19 Sept 2021
From making sure your cash flow forecast is up-to-date to considering business finance, there are lots of things you can do to manage your company’s cash flow effectively. Good cash flow management can help your business become more resilient and grow.
With the government’s furlough scheme due to end at the end of September, you might be looking for ways to manage your cash flow in the months ahead.
A business’ cash flow is the cash that flows in and out during a specific period of time. Cash inflow is when, for example, a business receives money from a purchase. On the other hand, cash outflow is when it pays its supplier invoices.
Cash flow is described as “positive” when the inflow of cash is greater than the outflow, and vice versa. To survive and be able to pay its bills, wages and operating costs, a business must always aim to maintain a positive cash flow.
Cash flow problems can cause huge roadblocks for businesses. That’s why good cash flow management is so important. Here are five things you can do as a small business owner to ensure you maintain a positive cash flow.
The first step is to assess the way you currently handle the cash flowing through your business. Consider everything -- from payroll to investments. Taking a shortsighted approach to cash flow management won’t cut it.
If we’ve learnt anything over the last 18 months, it’s to expect the unexpected.
By being proactive about your cash flow management, you’ll be better prepared for what’s to come and more able to plan your finances efficiently. You’ll also be in a stronger position to access business funding if you need to.
There are some practical things you can do to ensure positive cash flow, such as issuing invoices on time and using automation software to make it easier for your clients to pay you. This way, you’ll be able to focus on your business instead of chasing late payments.
Your cash flow forecast -- the document that helps you estimate the money flowing in and out of your company -- usually covers the next 12 months. But did you know you can also create cash flow forecasts for shorter periods, such as three months?
All small and medium sized business owners know that finances can change rapidly due to unforeseen circumstances. We’re not just talking about the pandemic -- losing a client (even if it’s through no fault of your own) can have a huge impact.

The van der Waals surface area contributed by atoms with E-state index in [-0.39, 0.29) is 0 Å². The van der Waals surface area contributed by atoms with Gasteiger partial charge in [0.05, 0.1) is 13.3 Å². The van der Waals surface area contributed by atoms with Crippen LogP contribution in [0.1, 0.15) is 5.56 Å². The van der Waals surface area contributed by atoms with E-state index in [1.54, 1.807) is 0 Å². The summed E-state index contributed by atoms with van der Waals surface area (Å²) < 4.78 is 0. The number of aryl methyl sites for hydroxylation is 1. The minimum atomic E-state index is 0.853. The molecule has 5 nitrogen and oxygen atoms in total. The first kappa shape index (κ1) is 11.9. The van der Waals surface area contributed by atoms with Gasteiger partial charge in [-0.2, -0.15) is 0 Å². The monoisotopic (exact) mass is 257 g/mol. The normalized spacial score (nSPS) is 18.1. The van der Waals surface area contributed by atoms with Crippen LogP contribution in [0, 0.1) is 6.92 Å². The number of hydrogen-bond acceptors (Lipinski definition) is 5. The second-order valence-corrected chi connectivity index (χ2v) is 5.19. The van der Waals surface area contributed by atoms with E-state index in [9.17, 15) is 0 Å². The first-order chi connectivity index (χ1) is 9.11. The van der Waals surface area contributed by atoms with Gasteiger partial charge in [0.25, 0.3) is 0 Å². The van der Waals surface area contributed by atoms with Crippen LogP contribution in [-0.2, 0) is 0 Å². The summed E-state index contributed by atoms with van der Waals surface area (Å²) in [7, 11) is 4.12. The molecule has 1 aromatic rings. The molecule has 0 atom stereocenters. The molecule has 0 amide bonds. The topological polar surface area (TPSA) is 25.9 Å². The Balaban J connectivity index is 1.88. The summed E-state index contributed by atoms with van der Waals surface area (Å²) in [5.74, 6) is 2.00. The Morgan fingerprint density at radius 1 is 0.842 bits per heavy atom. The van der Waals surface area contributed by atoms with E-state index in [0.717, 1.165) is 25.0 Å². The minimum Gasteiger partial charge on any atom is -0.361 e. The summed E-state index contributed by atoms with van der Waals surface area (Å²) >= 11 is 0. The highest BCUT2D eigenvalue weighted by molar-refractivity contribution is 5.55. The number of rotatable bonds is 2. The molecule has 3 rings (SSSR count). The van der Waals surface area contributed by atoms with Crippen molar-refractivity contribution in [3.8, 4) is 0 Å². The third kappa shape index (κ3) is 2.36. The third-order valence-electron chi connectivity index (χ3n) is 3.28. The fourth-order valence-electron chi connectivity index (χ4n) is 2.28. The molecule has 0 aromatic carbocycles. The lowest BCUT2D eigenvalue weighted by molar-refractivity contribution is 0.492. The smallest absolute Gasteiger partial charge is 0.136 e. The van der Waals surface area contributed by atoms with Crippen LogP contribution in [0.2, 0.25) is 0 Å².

Be sure to build an accurate picture of the following:
Your stock and work-in-progress levels (how much cash is tied up in inventory?)
Your existing contractual agreements, e.g. repayment terms
Fluctuating staffing costs and how they impact your finances
How any new business models (e.g. online trading) are effecting your finances
As your company starts to grow, it may come across new challenges. You might need to buy more stock, move to a bigger premises or employ more staff. At this point, you may want to consider applying for additional business funding for growth.
Woman working in a local bookshop
Managing your cash flow effectively will make you more agile. You’ll be better equipped to leverage growth opportunities when they come your way, or adapt to changes in the market. You may be able to invest in more inventory, upgrade your equipment/machinery or extend supplier payment terms while maintaining healthy finances.
Why not give the ⅓ rule a go? Use a third of your cash for taxes, a third for dividends and keep a third in the business for any unforeseen expenses.
Cash flow finance can help companies manage their cash flow in the short term. The funds can be used for a variety of purposes, depending on the needs of the business. For instance, you might need to leverage cash flow finance to keep your business going during a seasonal dip, or to replace broken equipment.
Two common types of cash flow finance are trade finance and invoice finance.
Trade finance is designed for businesses that import or export goods, either internationally, nationally or both. It’s short-term finance that can be used by business owners who experience delays between selling goods and receiving payment.
Invoice finance helps business owners manage their cash flow by providing them with up to 85% of the value of their invoices immediately. The business receives the remaining amount (minus the lender’s fee) when the customer pays.
If you’re experiencing negative cash flow challenges due to the coronavirus pandemic, you might be eligible for finance through the Recovery Loan Scheme (RLS).
RLS finance can be used for any business purpose, including hiring new staff, boosting cash flow, buying more stock and investing in new equipment for growth. Up to £10 million is available and personal guarantee isn’t required for finance up to £250,000.
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